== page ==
Maternal parenting behavior and functional connectivity development in children: A longitudinal fMRI study

Elena Pozzi, Nandita Vijayakumar, Michelle L. Byrne, Katherine O. Bray, Marc Seal, Sally Richmond, Andrew Zalesky, Sarah L. Whittle

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13 Citations (Scopus)


Parenting behavior is associated with internalizing symptoms in children, and cross-sectional research suggests that this association may be mediated by the influence of parenting on the development of frontoamygdala circuitry. However, longitudinal studies are lacking. Moreover, there is a paucity of studies that have investigated parenting and large-scale networks implicated in affective functioning. In this longitudinal study, data from 95 (52 female) children and their mothers were included. Children underwent magnetic resonance imaging that included a 6 min resting state sequence at wave 1 (mean age = 8.4 years) and wave 2 (mean age = 9.9 years). At wave 1, observational measures of positive and negative maternal behavior were collected during mother-child interactions. Region-of-interest analysis of the amygdala, and independent component and dual-regression analyses of the Default Mode Network (DMN), Executive Control Network (ECN) and the Salience Network (SN) were carried out. We identified developmental effects as a function of parenting: positive parenting was associated with decreased coactivation of the superior parietal lobule with the ECN at wave 2 compared to wave 1. Thus our findings provide preliminary longitudinal evidence that positive maternal behavior is associated with maturation of the connectivity between higher-order control networks.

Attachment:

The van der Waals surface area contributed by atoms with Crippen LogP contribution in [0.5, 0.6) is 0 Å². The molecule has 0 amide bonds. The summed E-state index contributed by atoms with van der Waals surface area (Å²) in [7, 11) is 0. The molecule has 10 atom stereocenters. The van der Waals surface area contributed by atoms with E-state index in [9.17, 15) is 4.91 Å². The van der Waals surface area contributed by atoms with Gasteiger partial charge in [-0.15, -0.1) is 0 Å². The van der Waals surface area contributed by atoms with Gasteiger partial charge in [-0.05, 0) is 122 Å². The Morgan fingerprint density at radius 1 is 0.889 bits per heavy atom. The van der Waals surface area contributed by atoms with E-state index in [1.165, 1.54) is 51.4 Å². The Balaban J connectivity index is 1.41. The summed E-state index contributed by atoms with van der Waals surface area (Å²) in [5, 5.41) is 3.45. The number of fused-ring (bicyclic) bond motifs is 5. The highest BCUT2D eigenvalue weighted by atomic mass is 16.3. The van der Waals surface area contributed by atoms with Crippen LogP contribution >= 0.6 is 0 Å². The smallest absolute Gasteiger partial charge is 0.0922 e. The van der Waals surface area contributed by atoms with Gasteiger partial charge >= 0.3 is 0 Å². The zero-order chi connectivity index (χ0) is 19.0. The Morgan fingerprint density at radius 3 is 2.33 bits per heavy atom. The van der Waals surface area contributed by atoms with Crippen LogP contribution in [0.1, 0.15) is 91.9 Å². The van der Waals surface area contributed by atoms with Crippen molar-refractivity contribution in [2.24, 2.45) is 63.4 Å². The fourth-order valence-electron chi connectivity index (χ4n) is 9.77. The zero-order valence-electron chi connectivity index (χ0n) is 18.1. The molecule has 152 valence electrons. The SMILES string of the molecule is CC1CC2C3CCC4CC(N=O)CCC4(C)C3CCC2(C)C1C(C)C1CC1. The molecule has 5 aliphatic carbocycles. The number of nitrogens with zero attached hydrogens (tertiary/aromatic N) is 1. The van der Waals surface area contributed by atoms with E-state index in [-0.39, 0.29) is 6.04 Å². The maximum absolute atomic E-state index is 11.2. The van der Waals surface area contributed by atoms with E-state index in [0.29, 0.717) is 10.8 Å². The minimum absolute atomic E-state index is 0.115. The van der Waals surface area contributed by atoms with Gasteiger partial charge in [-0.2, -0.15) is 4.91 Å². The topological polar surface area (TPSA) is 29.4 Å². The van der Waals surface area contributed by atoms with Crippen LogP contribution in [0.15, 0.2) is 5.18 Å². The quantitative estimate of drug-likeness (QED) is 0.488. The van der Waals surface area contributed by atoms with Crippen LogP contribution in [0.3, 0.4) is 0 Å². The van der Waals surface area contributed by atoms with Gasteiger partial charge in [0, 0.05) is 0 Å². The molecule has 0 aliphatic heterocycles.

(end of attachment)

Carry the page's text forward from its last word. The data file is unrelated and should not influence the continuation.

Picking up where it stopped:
Original languageEnglish
Article number100946
Number of pages8
JournalDevelopmental Cognitive Neuroscience
Publication statusPublished - Apr 2021


  • Amygdala
  • Brain development
  • Functional connectivity
  • Parenting
  • Resting state networks
  • rsfMRI

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